Family: (Columbidae) Pigeons and Doves
Preferred Habitat: Urban and suburban areas. Very common on the coast.
Seasonal Occurrence: Common permanent resident.
Notes by Susan Billetdeaux: Eurasian Collared-Doves were introduced from Europe in the 1970s and are now rapidly spreading throughout the United States. They hybridize with African Collared-Doves (formerly called Ringed Turtle-Doves) and are difficult to distinguish. But since Eurasian Collared-Doves are so much more common, they are the safer bet.
Profile by Phoebe Honscheid: Next time you go out on a walk around your neighborhood and pass a Eurasian Collared-Dove perched on a powerline, you might want to hold on to your wallet. We see these pale, chunky birds in the U.S. partly because of a 1970s pet store burglary in the Bahamas. And although they may look shifty, this robbery was the doing of humans, not doves. After escaping from the pet store, they made it to Florida by the early 1980s. From there, Eurasian Collared-Doves were free to spread across North America, and spread they did. These birds are now found up to Southern Canada, down into Mexico, across the Caribbean, northern South America, Europe, North Africa, the Middle East, Japan, and Asia. Granted, these invasions are not all due to burglarized pet stores. That’s quite a journey from their native lands in Europe and Asia.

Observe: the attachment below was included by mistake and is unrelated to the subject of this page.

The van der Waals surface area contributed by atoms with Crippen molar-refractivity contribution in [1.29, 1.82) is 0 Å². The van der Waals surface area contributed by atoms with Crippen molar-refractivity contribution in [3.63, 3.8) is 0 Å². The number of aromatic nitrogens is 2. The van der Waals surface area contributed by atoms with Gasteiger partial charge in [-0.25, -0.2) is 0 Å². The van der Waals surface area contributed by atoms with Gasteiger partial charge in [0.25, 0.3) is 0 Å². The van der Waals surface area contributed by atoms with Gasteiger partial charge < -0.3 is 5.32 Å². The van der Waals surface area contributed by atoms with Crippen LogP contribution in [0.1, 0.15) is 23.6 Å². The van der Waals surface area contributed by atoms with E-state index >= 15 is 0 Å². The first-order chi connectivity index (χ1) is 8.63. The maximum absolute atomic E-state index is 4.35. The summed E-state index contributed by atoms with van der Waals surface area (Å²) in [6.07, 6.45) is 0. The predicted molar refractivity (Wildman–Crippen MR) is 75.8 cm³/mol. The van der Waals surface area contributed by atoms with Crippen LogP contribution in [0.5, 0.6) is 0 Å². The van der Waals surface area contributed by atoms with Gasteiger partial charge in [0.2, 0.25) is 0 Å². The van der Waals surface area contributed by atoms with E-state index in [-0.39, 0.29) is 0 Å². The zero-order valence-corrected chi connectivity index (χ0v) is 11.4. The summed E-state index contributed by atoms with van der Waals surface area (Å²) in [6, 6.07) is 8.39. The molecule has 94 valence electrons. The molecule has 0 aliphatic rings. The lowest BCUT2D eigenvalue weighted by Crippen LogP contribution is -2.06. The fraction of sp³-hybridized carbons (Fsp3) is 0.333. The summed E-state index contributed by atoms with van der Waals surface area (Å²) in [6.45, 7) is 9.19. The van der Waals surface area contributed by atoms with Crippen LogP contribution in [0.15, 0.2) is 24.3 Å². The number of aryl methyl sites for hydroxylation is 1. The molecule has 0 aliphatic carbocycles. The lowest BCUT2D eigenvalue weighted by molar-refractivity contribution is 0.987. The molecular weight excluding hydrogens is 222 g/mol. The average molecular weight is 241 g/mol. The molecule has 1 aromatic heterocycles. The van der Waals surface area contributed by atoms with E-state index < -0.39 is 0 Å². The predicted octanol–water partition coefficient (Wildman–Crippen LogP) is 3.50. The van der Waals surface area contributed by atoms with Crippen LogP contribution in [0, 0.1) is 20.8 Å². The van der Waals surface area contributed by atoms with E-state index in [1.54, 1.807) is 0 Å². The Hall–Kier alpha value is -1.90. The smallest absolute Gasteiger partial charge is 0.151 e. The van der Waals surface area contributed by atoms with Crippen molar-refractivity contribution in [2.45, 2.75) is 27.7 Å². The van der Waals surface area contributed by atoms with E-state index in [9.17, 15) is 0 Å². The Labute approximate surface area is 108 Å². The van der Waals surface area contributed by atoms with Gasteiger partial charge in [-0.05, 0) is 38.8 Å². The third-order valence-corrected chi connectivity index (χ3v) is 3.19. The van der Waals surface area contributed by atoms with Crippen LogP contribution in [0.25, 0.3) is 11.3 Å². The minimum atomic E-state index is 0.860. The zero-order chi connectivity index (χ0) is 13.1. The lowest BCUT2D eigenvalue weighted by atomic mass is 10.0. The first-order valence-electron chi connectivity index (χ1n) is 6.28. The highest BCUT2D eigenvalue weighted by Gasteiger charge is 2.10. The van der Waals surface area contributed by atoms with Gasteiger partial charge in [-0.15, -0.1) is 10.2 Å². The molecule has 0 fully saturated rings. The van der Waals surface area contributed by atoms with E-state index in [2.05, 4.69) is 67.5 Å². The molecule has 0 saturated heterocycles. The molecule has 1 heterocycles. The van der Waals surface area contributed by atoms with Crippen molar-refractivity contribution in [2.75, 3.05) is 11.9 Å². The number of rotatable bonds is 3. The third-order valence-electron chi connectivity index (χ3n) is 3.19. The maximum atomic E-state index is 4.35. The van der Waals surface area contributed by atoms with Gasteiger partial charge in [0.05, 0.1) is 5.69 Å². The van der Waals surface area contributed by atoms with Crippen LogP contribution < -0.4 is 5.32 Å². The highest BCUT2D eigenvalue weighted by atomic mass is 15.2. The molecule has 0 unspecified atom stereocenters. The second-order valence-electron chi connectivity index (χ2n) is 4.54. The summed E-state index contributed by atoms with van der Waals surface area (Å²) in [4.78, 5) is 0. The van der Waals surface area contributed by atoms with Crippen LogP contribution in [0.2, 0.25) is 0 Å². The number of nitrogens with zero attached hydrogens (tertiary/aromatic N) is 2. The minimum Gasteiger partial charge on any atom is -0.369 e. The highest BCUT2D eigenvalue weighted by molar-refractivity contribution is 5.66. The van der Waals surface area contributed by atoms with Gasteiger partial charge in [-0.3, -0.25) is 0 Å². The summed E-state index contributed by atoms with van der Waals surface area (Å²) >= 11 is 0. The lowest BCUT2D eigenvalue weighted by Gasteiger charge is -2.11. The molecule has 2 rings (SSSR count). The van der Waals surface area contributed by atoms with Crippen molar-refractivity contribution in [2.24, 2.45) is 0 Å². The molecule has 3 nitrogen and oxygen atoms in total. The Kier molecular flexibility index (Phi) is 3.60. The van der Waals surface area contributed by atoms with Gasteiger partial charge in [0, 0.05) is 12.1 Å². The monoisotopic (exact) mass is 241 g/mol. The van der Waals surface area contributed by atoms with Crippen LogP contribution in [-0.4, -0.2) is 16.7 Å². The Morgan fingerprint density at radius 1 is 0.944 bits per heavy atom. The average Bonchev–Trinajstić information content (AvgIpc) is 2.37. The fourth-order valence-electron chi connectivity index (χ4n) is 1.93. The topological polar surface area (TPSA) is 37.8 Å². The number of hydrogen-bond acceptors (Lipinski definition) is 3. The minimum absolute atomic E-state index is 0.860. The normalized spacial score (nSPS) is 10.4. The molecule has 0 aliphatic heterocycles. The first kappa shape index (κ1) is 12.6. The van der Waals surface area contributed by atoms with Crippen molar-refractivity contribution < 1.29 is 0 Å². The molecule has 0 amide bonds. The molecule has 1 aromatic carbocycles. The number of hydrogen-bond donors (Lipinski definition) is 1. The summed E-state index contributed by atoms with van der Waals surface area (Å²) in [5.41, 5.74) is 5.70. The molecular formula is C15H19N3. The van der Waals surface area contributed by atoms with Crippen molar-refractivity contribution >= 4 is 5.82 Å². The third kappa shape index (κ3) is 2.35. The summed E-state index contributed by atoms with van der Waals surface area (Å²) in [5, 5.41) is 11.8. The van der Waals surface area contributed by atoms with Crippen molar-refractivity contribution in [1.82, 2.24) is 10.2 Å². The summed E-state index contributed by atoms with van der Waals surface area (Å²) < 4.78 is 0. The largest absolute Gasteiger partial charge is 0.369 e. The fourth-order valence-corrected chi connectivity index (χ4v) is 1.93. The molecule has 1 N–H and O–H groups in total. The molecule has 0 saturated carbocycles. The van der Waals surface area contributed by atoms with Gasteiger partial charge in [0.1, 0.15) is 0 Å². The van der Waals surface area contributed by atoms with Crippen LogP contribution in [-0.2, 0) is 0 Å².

Even though this is an introduced species, so far there are no proven negative effects on related native birds like the Mourning Dove. Eurasian Collared-Doves are much larger and paler than Mourning Doves and have a broad tail rather than a tapered, diamond tail. They are most easily identified by their partial black neck ring, or “collar.” Eurasian Collared-Doves also lack the white wing bands and neat white tail rim of the White-winged Dove.
These birds live in the Houston area year-round, so we get to see (and hear) them every day. They are usually perched on posts and powerlines like other doves where they sing their three-part coo-COO-coo. They are commonly seen in urban and suburban areas but will also hang around grain farms and silos. While they may be very common and non-native, Eurasian Collared-Doves have an interesting and surprisingly recent history of invasion.
Cornell Lab of Ornithology
Expansion of the Eurasian Collared-Dove